What Happens When the Oil Change Light Comes On? Here’s What You Need to Know

logo by Editorial Staff | Updated on September 17th, 2023

Wondering how long you can go without changing your oil after the light comes on? You’re not alone; it’s a common question for car owners. Understanding your car’s oil needs is crucial for its longevity and performance. As someone who’s spent years working with automobiles, let me break it down for you in layman’s terms.

How Long to Wait After the Light Comes On?

First things first, if the ‘change oil‘ light illuminates your car’s dashboard, aim to get the oil replaced within the next two weeks or before you drive another 500 miles. This light is different from the oil pressure light, which indicates immediate action is needed to prevent engine damage.


If your car only has an oil pressure light and no separate ‘oil change’ light, pull over immediately and turn off the engine to prevent any damage.

What Does the Light Actually Indicate?

The ‘change oil’ light typically illuminates after 3,000 miles of regular driving, signaling that the oil’s ability to reduce friction has diminished. If this light comes on, make sure to change the engine oil within one to two weeks or before you rack up another 500 miles.

To keep your car in optimal condition, follow the manufacturer’s guidelines for regular oil changes. This simple act of maintenance can extend your car’s lifespan and improve its efficiency.

Why Does the Oil Light Turn On?

Your car’s dashboard may have two different oil light indicators:

  • Change Oil Light: This light serves as a friendly reminder that it’s time for an oil change. You still have a small window of time to get this done.
  • Red Oil Light: If this light turns on, it’s signaling a more serious issue that needs immediate attention. Here are a few reasons why this could happen:
    • Low Oil Level: Possible causes include cracked valves or blown head gaskets.
    • Low Oil Pressure: This could be due to a clogged oil filter or other issues.
    • Faulty Oil Pressure Sensor: Wear and tear can make this sensor unreliable.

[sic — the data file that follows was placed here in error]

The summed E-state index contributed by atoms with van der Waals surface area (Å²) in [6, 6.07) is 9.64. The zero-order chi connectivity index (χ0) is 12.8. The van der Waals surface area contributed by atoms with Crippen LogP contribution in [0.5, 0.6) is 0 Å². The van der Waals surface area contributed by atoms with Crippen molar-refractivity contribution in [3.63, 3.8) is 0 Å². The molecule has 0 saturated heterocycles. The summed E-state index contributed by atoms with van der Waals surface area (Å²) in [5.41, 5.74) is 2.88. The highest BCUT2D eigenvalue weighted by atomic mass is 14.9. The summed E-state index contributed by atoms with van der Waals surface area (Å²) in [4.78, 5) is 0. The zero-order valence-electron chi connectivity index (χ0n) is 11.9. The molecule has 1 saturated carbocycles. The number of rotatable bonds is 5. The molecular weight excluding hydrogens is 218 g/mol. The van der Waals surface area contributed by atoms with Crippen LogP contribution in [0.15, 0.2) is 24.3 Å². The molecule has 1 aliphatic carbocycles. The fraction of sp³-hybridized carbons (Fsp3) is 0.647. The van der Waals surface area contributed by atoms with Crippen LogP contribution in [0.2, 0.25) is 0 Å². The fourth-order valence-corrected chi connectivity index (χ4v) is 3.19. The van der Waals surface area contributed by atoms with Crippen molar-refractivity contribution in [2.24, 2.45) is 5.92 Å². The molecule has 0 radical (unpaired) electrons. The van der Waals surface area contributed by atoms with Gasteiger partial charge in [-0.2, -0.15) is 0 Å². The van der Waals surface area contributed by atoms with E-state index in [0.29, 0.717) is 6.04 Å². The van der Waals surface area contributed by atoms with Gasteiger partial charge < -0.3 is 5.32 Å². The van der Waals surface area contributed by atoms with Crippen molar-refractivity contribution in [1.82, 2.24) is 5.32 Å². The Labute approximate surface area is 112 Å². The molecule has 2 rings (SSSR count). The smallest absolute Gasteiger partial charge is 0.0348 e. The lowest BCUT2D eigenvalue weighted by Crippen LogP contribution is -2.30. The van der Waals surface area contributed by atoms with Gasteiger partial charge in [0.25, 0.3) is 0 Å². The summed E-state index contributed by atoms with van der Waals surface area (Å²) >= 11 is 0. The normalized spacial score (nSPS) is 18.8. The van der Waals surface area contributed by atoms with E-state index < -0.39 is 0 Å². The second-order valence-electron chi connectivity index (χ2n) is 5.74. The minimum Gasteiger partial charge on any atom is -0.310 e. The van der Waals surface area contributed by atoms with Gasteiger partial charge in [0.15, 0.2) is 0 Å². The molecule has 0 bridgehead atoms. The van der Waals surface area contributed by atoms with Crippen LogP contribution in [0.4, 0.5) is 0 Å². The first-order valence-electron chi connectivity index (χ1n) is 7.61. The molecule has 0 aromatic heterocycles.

• Faulty Oil Pump: Failure here would mean immediate attention is required.

If the red light comes on, pull over safely and check your oil level with the dipstick under the hood. Refill the oil as needed, and seek professional assistance if the light stays on.

Changing Your Engine Oil: A Brief Guide

It’s a good practice to keep an emergency can of motor oil in your car. If you need to top off, take the opportunity to check for other signs like leaks or the smell of burnt oil, as these could indicate a more severe issue.

What if You Delay the Oil Change?

The guidelines for how often to change your oil have evolved with modern car technology. While the old standard was every 3,000 miles, most cars today can go between 5,000 to 7,000 miles before needing an oil change. Cars using synthetic oil can even stretch this to 10,000 to 15,000 miles.

That said, delaying an oil change for too long can have severe consequences, such as:

  • Engine damage due to inadequate lubrication
  • Increased emissions and lower fuel efficiency
  • Potential for engine overheating and failure

When Is an Earlier Oil Change Needed?

Your driving conditions can dictate how often you should change the oil. Factors such as extreme traffic, short trips, dusty roads, or heavy towing can all shorten the time between necessary oil changes. Being proactive about this can save you money in the long run.

Warning Signs to Watch For

Here are some signs that indicate you should get an oil change:

  • Dark, Gritty Oil: Check the oil with the dipstick; if it’s not clear, it’s time for a change.
  • The smell of Burnt Oil: This usually indicates a leak.
  • Knocking Engine Sounds: Lack of lubrication can cause this, signaling the need for an oil change.


Knowing when to change your engine oil is a vital aspect of car maintenance that can save you from costly repairs down the line. Always adhere to your manufacturer’s recommendations and stay aware of the signs that it’s time for a change. With this guide, you should be well-equipped to make informed decisions about your car’s oil needs.


Editorial Staff

Our writers, editors, content managers, and SEO specialist. We all take part in crafting amazing articles. We spend hours ensuring that each article is based on facts, researched, and thorough. You'll never want to click the back button to look for more answers other than here!